It's not that simple.
The C language definition people have codified rules to make C as fast as FORTRAN and Pascal, but without VAR declarations and strict type checking.. And the C compiler people have implemented the standardised shortcuts to make C as fast as FORTRAN and Pascal.
You can't make assumptions like "a+1 > a" or
hlen + sizeof(struct frag_hdr) < hlen + sizeof(struct frag_hdr) + 8
Hence the "magical built-in compiler support", for magical built-ins like overflow_usub.
Now I'm not commenting on the specific code: probably there is other information that means the expression is safe in that line, using those veriables, at that point. But thst's the way of madness, and how unreliable code gets written.
And personally, I think it would be a bit unfair to blaime the coders for writing obscure compiler-specific code, when the language specification and compiler writers have devised a language where it is not safe to write clear simple code.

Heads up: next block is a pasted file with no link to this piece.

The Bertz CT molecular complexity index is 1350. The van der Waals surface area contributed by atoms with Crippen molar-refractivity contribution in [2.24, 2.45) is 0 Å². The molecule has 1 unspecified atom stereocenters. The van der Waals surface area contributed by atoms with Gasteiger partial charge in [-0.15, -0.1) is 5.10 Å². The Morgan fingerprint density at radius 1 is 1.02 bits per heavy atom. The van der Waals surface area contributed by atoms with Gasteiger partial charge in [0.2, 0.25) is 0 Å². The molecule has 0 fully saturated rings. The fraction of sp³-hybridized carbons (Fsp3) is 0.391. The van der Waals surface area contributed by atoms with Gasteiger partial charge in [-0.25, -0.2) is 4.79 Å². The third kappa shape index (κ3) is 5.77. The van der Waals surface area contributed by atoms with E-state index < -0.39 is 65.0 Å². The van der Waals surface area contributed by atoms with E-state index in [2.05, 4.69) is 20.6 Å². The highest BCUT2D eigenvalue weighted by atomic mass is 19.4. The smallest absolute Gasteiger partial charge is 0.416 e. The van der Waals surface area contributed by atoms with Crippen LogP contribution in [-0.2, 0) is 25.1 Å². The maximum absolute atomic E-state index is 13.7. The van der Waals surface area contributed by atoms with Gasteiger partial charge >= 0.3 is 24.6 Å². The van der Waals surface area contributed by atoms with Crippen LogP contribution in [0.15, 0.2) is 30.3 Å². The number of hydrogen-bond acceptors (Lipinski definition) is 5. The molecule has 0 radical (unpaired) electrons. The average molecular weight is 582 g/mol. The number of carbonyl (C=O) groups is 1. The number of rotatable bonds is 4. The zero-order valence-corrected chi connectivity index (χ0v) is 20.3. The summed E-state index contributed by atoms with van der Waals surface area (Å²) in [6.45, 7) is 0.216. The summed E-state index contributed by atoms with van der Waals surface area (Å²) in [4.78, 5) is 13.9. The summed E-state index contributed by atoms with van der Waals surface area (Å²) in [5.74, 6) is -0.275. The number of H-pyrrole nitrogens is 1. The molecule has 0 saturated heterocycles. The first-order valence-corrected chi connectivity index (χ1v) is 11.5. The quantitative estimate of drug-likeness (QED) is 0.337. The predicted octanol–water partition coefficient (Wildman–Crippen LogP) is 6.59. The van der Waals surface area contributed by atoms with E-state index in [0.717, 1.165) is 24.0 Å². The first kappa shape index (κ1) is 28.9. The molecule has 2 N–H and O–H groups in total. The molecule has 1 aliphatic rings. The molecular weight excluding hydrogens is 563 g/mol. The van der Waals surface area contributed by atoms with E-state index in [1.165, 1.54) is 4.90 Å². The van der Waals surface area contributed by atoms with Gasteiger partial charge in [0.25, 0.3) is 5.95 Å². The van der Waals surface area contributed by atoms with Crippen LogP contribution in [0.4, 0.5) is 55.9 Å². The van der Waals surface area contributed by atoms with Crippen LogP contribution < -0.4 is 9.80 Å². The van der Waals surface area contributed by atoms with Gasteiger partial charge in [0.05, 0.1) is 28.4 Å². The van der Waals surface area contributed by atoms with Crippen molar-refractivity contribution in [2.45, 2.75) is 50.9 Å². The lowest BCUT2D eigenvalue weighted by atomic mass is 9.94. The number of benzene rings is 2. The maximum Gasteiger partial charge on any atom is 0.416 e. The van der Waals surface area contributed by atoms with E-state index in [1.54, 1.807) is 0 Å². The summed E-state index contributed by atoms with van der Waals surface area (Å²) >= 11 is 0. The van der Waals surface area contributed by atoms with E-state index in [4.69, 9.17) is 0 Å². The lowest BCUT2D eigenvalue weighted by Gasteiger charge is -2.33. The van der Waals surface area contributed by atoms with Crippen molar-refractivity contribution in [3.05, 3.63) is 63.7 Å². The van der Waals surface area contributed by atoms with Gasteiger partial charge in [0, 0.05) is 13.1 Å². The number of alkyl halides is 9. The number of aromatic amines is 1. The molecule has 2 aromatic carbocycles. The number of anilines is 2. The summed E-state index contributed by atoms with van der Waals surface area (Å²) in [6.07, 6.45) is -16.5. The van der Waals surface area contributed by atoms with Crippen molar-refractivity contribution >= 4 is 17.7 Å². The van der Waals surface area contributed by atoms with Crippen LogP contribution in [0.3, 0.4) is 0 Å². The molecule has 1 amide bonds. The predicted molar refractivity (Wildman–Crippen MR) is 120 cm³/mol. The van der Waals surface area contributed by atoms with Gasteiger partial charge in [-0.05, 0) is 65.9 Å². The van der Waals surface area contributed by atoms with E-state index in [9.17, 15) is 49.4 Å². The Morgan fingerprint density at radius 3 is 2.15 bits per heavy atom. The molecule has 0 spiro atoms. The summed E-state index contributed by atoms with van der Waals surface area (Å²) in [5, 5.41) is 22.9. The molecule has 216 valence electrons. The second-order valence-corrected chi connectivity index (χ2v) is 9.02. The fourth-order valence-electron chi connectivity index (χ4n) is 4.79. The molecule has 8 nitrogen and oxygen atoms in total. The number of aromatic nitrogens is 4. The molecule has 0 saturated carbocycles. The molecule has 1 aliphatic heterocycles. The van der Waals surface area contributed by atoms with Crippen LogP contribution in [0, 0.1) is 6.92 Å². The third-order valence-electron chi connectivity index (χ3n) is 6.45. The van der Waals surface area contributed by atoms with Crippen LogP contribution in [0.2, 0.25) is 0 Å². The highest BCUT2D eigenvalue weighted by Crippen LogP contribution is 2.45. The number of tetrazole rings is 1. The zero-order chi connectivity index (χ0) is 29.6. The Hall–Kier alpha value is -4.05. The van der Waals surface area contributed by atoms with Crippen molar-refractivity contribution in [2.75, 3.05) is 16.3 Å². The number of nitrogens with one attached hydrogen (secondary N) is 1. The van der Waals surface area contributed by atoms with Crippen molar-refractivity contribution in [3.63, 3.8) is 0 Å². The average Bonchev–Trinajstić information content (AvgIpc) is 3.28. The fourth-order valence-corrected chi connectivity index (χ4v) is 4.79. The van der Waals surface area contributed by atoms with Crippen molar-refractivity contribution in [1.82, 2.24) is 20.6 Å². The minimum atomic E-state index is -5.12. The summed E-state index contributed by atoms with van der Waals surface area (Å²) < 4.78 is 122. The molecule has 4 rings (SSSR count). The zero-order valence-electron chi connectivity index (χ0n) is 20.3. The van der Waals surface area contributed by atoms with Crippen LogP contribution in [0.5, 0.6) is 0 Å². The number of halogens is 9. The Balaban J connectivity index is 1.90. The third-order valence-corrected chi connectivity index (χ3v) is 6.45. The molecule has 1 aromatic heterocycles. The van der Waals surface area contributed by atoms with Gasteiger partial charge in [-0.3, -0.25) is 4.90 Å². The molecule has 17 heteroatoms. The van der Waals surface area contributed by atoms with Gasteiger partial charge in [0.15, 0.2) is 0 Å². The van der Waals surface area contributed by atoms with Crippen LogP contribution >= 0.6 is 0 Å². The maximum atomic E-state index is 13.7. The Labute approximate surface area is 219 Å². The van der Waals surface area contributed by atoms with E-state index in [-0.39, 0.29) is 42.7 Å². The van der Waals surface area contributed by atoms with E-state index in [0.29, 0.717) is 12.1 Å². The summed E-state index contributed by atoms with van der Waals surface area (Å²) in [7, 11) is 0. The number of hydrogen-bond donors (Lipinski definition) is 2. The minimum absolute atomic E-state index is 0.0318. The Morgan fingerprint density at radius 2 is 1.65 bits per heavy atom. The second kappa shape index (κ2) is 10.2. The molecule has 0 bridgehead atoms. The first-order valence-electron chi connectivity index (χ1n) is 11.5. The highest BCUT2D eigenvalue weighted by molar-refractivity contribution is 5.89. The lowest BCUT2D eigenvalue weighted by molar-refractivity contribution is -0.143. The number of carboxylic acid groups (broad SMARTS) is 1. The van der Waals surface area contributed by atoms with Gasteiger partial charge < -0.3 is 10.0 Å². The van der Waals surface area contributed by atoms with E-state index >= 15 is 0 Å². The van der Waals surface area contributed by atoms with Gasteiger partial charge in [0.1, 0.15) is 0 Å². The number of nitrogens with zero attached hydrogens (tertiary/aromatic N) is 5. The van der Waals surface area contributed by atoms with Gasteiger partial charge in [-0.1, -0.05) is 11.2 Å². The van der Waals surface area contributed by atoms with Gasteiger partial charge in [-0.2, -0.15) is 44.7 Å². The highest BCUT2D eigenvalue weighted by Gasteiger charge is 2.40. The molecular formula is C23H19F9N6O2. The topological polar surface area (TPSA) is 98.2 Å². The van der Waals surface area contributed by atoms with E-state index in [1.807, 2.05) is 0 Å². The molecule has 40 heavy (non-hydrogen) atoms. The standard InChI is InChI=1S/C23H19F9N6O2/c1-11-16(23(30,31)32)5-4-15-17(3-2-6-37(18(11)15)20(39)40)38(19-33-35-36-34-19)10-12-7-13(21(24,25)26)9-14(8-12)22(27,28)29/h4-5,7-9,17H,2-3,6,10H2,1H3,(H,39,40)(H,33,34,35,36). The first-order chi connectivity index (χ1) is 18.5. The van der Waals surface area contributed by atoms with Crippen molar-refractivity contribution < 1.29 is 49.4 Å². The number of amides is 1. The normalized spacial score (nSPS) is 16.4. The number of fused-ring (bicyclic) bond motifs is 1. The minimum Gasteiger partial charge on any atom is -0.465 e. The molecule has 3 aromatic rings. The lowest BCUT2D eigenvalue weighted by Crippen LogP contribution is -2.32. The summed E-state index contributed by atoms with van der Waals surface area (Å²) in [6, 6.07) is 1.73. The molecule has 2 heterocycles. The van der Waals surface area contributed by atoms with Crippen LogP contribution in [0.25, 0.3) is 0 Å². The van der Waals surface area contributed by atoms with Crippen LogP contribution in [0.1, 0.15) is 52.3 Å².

There is a small amount of push back: one suggestion is that it would be nice if C compiler developers could offer the option to turn off "unsafe optimisations", based on some simple studies of where their C compiler break expectations. Obviously, this would come up against the old C/unix expectation that it's the users responsibility to be excelent and avoid bugs, not the computers (and that anybody who needs help to avoid language warts is a looser anyway), so I've not seen that's it got much support.